676

Selling, general and administrative expense

 
5

 
3

 
5

Depreciation and amortization

 
2

 
1

 
4

Loss from discontinued operations before income taxes
$
(26
)
 
$
(349
)
 
$
(359
)
 
$
(685
)
Income tax expense

 

 

 

Net loss from discontinued operations
$
(26
)
 
$
(349
)
 
$
(359
)
 
$
(685
)

The following table presents the discontinued operations of the Healthcare Claims Recovery Audit services business in the Consolidated Statements of Cash Flows, for the six months ended June 30, 2018 and 2017 (in thousands):
 
Six Months Ended June 30,
 
2018
 
2017
Net cash used in operating activities
$
(359
)

$
(685
)
Net cash used in investing activities



Net cash provided by financing activities



Increase in cash and cash equivalents
$
(359
)

$
(685
)

The Company evaluates the performance of its reportable segments based upon revenue and measures of profit or loss referred to as EBITDA and Adjusted EBITDA. The Company defines Adjusted EBITDA as earnings from continuing operations before interest and taxes (“EBIT”), adjusted for depreciation and amortization (“EBITDA”), and then further adjusted for unusual and other significant items that management views as distorting the operating results of the various segments from period to period. Such adjustments include restructuring charges, stock-based compensation, bargain purchase gains, acquisition-related charges and benefits (acquisition transaction costs, acquisition obligations classified as compensation, and fair value adjustments to acquisition-related contingent consideration), tangible and intangible asset impairment charges, certain litigation costs and litigation settlements, certain severance charges and foreign currency transaction gains and losses on short-term intercompany balances viewed by management as individually or collectively significant. The Company does not have any inter-segment revenue.

11

Table of Contents
PRGX GLOBAL, INC. AND SUBSIDIARIES
NOTES TO CONDENSED CONSOLIDATED FINANCIAL STATEMENTS – (Continued)

Segment information for the three and six months ended June 30, 2018 and 2017 (in thousands) is as follows:
 
 
 
Recovery
Audit
Services –
Americas
 
Recovery Audit
Services –
Europe/Asia-
Pacific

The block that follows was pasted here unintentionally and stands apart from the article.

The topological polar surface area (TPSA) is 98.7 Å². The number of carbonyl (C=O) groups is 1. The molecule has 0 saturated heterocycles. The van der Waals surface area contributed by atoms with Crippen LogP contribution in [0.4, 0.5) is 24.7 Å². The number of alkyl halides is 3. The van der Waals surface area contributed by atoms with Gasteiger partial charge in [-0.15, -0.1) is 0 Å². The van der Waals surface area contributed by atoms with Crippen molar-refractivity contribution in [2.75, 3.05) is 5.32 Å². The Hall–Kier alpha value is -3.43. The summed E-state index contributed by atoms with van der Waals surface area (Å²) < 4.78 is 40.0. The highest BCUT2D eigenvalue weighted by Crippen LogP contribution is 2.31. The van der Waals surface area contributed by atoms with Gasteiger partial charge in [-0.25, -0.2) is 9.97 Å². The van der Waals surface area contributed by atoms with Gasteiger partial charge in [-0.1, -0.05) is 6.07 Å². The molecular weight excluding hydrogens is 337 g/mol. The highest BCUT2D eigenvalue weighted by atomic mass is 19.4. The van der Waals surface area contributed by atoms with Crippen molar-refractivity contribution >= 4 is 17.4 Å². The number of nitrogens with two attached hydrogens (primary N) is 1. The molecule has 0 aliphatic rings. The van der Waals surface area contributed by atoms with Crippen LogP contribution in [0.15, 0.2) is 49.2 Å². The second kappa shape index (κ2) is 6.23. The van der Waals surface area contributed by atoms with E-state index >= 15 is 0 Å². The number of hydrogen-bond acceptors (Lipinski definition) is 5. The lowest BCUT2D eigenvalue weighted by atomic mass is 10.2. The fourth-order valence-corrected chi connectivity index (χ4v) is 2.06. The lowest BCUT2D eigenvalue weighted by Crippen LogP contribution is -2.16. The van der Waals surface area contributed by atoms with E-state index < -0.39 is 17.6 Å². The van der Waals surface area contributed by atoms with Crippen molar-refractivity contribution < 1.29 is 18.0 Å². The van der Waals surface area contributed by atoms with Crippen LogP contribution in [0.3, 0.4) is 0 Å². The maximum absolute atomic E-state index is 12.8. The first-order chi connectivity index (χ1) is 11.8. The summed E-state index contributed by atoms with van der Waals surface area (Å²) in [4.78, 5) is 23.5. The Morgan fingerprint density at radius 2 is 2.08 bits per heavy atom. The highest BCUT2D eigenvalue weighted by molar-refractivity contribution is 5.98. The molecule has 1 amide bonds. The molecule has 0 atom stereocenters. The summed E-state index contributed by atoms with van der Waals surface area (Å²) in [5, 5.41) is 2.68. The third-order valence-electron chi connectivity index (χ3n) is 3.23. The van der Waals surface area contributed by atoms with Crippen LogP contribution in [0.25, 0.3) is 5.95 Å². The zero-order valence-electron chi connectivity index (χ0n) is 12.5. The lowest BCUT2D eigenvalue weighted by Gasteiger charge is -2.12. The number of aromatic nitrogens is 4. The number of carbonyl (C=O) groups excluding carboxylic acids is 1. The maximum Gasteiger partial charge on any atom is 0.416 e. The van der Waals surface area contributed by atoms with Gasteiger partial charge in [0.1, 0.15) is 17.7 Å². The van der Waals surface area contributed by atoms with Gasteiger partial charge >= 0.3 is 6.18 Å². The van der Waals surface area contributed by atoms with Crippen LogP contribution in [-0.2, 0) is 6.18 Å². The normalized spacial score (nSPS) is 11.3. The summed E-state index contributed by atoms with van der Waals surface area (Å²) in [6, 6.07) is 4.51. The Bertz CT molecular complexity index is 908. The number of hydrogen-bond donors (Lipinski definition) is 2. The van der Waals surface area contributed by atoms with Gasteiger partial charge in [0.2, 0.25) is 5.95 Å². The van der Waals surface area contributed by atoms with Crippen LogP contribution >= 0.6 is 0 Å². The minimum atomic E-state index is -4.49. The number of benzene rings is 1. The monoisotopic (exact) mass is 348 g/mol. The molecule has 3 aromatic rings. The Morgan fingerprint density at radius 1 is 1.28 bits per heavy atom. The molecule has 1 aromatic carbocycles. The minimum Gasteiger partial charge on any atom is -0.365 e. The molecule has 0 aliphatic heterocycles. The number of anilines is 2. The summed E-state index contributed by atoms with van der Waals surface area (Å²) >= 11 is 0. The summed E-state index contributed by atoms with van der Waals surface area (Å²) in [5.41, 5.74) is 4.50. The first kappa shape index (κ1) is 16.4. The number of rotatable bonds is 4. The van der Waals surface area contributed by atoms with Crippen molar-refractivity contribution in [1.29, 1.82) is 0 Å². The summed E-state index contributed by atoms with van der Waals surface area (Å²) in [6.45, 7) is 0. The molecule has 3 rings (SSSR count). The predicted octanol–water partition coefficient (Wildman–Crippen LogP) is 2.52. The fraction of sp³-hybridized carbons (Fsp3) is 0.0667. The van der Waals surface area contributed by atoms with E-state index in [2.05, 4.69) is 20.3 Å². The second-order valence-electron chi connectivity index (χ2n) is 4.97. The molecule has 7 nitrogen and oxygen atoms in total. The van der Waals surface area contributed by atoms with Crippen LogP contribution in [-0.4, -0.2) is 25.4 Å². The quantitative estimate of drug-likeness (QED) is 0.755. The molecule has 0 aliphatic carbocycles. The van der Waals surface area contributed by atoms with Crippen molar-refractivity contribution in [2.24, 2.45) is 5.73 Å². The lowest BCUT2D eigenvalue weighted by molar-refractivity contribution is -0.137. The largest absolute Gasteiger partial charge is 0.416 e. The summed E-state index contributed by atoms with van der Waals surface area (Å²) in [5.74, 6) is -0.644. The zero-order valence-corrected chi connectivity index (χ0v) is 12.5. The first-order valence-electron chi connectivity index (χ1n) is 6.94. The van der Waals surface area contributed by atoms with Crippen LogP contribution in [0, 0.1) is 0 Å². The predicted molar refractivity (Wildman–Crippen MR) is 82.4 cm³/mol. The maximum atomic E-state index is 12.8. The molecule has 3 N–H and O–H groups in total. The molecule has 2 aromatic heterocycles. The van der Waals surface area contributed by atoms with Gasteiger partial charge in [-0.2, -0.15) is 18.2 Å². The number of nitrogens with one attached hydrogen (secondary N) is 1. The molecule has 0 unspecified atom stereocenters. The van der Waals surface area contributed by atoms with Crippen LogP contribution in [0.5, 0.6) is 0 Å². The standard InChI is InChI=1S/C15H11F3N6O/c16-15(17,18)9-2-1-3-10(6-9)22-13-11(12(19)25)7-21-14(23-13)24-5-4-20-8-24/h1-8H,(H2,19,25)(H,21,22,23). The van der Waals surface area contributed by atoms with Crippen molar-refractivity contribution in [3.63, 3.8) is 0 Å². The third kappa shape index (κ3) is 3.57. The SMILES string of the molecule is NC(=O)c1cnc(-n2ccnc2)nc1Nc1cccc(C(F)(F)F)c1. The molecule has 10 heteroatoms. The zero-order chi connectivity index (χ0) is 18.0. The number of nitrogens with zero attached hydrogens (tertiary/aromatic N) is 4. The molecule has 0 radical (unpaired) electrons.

Adjacent
Services
 
Corporate
Support
 
Total
Three Months Ended June 30, 2018
 
 
 
 
 
 
 
 
 
 
Revenue, net of refund liabilities
 
$
28,912

 
$
11,445

 
$
1,745

 
$

 
$
42,102

Net loss from continuing operations
 
 
 
 
 
 
 
 
 
(2,880
)
Income tax expense
 
 
 
 
 
 
 
 
 
189

Interest expense, net
 
 
 
 
 
 
 
 
 
486

EBIT
 
$
4,598

 
$
1,669


$
(1,058
)

$
(7,414
)
 
$
(2,205
)
Depreciation of property and equipment
 
1,719

 
206

 
435

 

 
2,360

Amortization of intangible assets
 
436

 
38

 
390

 

 
864

EBITDA
 
$
6,753

 
$
1,913

 
$
(233
)
 
$
(7,414
)
 
$
1,019

Other loss (income)
 

 
56

 

 
(51
)
 
5

Foreign currency transaction losses (gains) on short-term intercompany balances
 
149

 
905

 
13

 
(187
)
 
880

Transformation severance and related expenses
 
486

 
472

 

 
357

 
1,315

Stock-based compensation
 

 

 

 
873

 
873

Adjusted EBITDA
 
$
7,388

 
$
3,346

 
$
(220
)
 
$
(6,422
)
 
$
4,092


 
 
Recovery
Audit
Services –
Americas
 
Recovery Audit
Services –
Europe/Asia-
Pacific
 
Adjacent
Services
 
Corporate
Support
 
Total
Three Months Ended June 30, 2017
 
 
 
 
 
 
 
 
 
 
Revenue, net of refund liabilities
 
$
26,553

 
$
10,773

 
$
1,184

 
$

 
$
38,510

Net loss from continuing operations
 
 
 
 
 
 
 
 
 
(325
)
Income tax expense
 
 
 
 
 
 
 
 
 
879

Interest expense, net
 
 
 
 
 
 
 
 
 
48

EBIT
 
$
5,586

 
$
3,057

 
$
(1,913
)
 
$
(6,128
)
 
$
602

Depreciation of property and equipment
 
779

 
152

 
178

 

 
1,109